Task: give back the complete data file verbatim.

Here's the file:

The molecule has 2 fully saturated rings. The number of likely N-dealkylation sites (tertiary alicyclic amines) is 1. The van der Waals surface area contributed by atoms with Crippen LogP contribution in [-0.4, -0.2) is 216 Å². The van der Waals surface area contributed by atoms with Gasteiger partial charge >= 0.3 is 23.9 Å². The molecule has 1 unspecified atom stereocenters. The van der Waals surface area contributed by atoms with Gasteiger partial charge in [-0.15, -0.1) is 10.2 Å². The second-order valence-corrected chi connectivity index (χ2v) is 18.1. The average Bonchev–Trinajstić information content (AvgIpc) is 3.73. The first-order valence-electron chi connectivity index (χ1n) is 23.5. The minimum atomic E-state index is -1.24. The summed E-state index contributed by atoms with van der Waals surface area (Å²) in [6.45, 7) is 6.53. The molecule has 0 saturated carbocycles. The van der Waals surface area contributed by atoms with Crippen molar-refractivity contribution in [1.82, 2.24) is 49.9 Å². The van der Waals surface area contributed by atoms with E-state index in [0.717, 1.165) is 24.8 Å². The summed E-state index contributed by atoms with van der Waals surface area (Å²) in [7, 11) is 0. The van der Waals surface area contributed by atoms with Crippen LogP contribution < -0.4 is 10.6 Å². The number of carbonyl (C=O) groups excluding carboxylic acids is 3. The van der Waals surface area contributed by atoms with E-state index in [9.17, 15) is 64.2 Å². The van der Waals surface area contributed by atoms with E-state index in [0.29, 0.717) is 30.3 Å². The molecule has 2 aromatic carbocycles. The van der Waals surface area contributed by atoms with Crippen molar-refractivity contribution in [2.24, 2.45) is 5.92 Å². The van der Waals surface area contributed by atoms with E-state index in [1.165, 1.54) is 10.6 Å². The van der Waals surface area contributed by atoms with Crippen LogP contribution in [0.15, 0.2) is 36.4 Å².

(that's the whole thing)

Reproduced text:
The molecule has 2 fully saturated rings. The number of likely N-dealkylation sites (tertiary alicyclic amines) is 1. The van der Waals surface area contributed by atoms with Crippen LogP contribution in [-0.4, -0.2) is 216 Å². The van der Waals surface area contributed by atoms with Gasteiger partial charge >= 0.3 is 23.9 Å². The molecule has 1 unspecified atom stereocenters. The van der Waals surface area contributed by atoms with Gasteiger partial charge in [-0.15, -0.1) is 10.2 Å². The second-order valence-corrected chi connectivity index (χ2v) is 18.1. The average Bonchev–Trinajstić information content (AvgIpc) is 3.73. The first-order valence-electron chi connectivity index (χ1n) is 23.5. The minimum atomic E-state index is -1.24. The summed E-state index contributed by atoms with van der Waals surface area (Å²) in [6.45, 7) is 6.53. The molecule has 0 saturated carbocycles. The van der Waals surface area contributed by atoms with Crippen molar-refractivity contribution in [1.82, 2.24) is 49.9 Å². The van der Waals surface area contributed by atoms with E-state index in [0.717, 1.165) is 24.8 Å². The summed E-state index contributed by atoms with van der Waals surface area (Å²) in [7, 11) is 0. The van der Waals surface area contributed by atoms with Crippen LogP contribution < -0.4 is 10.6 Å². The number of carbonyl (C=O) groups excluding carboxylic acids is 3. The van der Waals surface area contributed by atoms with E-state index in [9.17, 15) is 64.2 Å². The van der Waals surface area contributed by atoms with E-state index in [0.29, 0.717) is 30.3 Å². The molecule has 2 aromatic carbocycles. The van der Waals surface area contributed by atoms with Crippen molar-refractivity contribution in [2.24, 2.45) is 5.92 Å². The van der Waals surface area contributed by atoms with E-state index in [1.165, 1.54) is 10.6 Å². The van der Waals surface area contributed by atoms with Crippen LogP contribution in [0.15, 0.2) is 36.4 Å².